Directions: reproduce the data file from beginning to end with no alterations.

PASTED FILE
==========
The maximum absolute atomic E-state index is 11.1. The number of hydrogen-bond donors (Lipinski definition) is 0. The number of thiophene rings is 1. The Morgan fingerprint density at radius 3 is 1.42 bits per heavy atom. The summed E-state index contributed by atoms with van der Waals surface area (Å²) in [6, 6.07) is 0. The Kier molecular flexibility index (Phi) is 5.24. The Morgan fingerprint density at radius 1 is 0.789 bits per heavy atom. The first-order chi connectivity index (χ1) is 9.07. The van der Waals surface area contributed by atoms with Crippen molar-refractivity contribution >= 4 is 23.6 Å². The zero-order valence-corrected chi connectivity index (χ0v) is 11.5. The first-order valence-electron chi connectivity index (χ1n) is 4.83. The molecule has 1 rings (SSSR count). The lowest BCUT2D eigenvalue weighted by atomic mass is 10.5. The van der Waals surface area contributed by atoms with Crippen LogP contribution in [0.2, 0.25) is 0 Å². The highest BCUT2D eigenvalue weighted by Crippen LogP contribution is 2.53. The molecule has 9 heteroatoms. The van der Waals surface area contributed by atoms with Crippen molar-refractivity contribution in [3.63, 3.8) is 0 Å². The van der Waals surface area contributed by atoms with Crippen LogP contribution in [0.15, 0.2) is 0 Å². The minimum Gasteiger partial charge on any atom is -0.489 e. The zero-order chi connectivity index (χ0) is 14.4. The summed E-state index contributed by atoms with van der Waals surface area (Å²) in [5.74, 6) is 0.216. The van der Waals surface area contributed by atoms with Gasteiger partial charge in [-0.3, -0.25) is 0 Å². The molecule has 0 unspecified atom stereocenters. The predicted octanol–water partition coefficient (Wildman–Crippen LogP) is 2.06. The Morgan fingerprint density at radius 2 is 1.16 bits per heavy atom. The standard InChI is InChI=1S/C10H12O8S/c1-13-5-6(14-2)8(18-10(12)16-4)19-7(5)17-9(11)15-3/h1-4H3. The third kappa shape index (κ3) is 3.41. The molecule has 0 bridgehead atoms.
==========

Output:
The maximum absolute atomic E-state index is 11.1. The number of hydrogen-bond donors (Lipinski definition) is 0. The number of thiophene rings is 1. The Morgan fingerprint density at radius 3 is 1.42 bits per heavy atom. The summed E-state index contributed by atoms with van der Waals surface area (Å²) in [6, 6.07) is 0. The Kier molecular flexibility index (Phi) is 5.24. The Morgan fingerprint density at radius 1 is 0.789 bits per heavy atom. The first-order chi connectivity index (χ1) is 9.07. The van der Waals surface area contributed by atoms with Crippen molar-refractivity contribution >= 4 is 23.6 Å². The zero-order valence-corrected chi connectivity index (χ0v) is 11.5. The first-order valence-electron chi connectivity index (χ1n) is 4.83. The molecule has 1 rings (SSSR count). The lowest BCUT2D eigenvalue weighted by atomic mass is 10.5. The van der Waals surface area contributed by atoms with Crippen LogP contribution in [0.2, 0.25) is 0 Å². The highest BCUT2D eigenvalue weighted by Crippen LogP contribution is 2.53. The molecule has 9 heteroatoms. The van der Waals surface area contributed by atoms with Crippen molar-refractivity contribution in [3.63, 3.8) is 0 Å². The van der Waals surface area contributed by atoms with Crippen LogP contribution in [0.15, 0.2) is 0 Å². The minimum Gasteiger partial charge on any atom is -0.489 e. The zero-order chi connectivity index (χ0) is 14.4. The summed E-state index contributed by atoms with van der Waals surface area (Å²) in [5.74, 6) is 0.216. The van der Waals surface area contributed by atoms with Gasteiger partial charge in [-0.3, -0.25) is 0 Å². The molecule has 0 unspecified atom stereocenters. The predicted octanol–water partition coefficient (Wildman–Crippen LogP) is 2.06. The Morgan fingerprint density at radius 2 is 1.16 bits per heavy atom. The standard InChI is InChI=1S/C10H12O8S/c1-13-5-6(14-2)8(18-10(12)16-4)19-7(5)17-9(11)15-3/h1-4H3. The third kappa shape index (κ3) is 3.41. The molecule has 0 bridgehead atoms.